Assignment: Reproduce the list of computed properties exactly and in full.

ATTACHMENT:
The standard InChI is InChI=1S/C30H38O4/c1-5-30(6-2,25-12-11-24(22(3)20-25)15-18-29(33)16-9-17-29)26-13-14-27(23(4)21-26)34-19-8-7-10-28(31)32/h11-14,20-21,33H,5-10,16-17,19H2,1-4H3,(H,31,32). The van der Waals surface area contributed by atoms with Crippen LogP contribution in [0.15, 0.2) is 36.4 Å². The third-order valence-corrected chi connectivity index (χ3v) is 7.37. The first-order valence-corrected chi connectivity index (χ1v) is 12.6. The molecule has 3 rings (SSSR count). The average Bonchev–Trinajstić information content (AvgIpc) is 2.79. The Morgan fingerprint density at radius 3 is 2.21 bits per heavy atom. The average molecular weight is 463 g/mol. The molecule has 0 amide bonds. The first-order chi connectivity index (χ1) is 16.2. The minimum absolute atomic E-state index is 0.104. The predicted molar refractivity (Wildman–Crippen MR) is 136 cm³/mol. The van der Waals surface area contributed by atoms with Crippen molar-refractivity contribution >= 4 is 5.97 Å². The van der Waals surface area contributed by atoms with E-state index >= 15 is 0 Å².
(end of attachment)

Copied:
The standard InChI is InChI=1S/C30H38O4/c1-5-30(6-2,25-12-11-24(22(3)20-25)15-18-29(33)16-9-17-29)26-13-14-27(23(4)21-26)34-19-8-7-10-28(31)32/h11-14,20-21,33H,5-10,16-17,19H2,1-4H3,(H,31,32). The van der Waals surface area contributed by atoms with Crippen LogP contribution in [0.15, 0.2) is 36.4 Å². The third-order valence-corrected chi connectivity index (χ3v) is 7.37. The first-order valence-corrected chi connectivity index (χ1v) is 12.6. The molecule has 3 rings (SSSR count). The average Bonchev–Trinajstić information content (AvgIpc) is 2.79. The Morgan fingerprint density at radius 3 is 2.21 bits per heavy atom. The average molecular weight is 463 g/mol. The molecule has 0 amide bonds. The first-order chi connectivity index (χ1) is 16.2. The minimum absolute atomic E-state index is 0.104. The predicted molar refractivity (Wildman–Crippen MR) is 136 cm³/mol. The van der Waals surface area contributed by atoms with Crippen molar-refractivity contribution >= 4 is 5.97 Å². The van der Waals surface area contributed by atoms with E-state index >= 15 is 0 Å².